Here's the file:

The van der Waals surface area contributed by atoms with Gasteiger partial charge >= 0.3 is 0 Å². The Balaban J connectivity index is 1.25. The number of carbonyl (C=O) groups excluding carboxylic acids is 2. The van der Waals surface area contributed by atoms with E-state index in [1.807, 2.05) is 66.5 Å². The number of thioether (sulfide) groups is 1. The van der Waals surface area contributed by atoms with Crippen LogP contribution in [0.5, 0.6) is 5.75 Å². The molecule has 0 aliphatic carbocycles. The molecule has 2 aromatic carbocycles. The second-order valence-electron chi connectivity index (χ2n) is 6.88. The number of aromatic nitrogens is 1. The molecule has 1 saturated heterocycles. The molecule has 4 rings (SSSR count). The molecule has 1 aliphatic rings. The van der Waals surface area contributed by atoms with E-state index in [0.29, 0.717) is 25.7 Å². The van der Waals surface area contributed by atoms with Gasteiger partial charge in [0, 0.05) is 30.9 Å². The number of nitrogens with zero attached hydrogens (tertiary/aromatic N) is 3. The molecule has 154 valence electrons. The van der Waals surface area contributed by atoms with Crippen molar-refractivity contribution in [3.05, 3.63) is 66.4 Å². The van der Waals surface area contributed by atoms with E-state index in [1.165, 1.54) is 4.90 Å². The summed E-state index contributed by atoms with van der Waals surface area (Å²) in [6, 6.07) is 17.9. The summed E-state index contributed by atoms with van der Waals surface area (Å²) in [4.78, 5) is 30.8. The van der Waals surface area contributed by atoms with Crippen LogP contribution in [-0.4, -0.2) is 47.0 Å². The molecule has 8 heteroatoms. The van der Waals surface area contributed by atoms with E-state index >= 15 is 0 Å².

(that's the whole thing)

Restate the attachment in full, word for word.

The van der Waals surface area contributed by atoms with Gasteiger partial charge >= 0.3 is 0 Å². The Balaban J connectivity index is 1.25. The number of carbonyl (C=O) groups excluding carboxylic acids is 2. The van der Waals surface area contributed by atoms with E-state index in [1.807, 2.05) is 66.5 Å². The number of thioether (sulfide) groups is 1. The van der Waals surface area contributed by atoms with Crippen LogP contribution in [0.5, 0.6) is 5.75 Å². The molecule has 0 aliphatic carbocycles. The molecule has 2 aromatic carbocycles. The second-order valence-electron chi connectivity index (χ2n) is 6.88. The number of aromatic nitrogens is 1. The molecule has 1 saturated heterocycles. The molecule has 4 rings (SSSR count). The molecule has 1 aliphatic rings. The van der Waals surface area contributed by atoms with E-state index in [0.29, 0.717) is 25.7 Å². The van der Waals surface area contributed by atoms with Gasteiger partial charge in [0, 0.05) is 30.9 Å². The number of nitrogens with zero attached hydrogens (tertiary/aromatic N) is 3. The molecule has 154 valence electrons. The van der Waals surface area contributed by atoms with Crippen molar-refractivity contribution in [3.05, 3.63) is 66.4 Å². The van der Waals surface area contributed by atoms with E-state index in [1.165, 1.54) is 4.90 Å². The summed E-state index contributed by atoms with van der Waals surface area (Å²) in [6, 6.07) is 17.9. The summed E-state index contributed by atoms with van der Waals surface area (Å²) in [4.78, 5) is 30.8. The van der Waals surface area contributed by atoms with Crippen LogP contribution in [-0.4, -0.2) is 47.0 Å². The molecule has 8 heteroatoms. The van der Waals surface area contributed by atoms with E-state index >= 15 is 0 Å².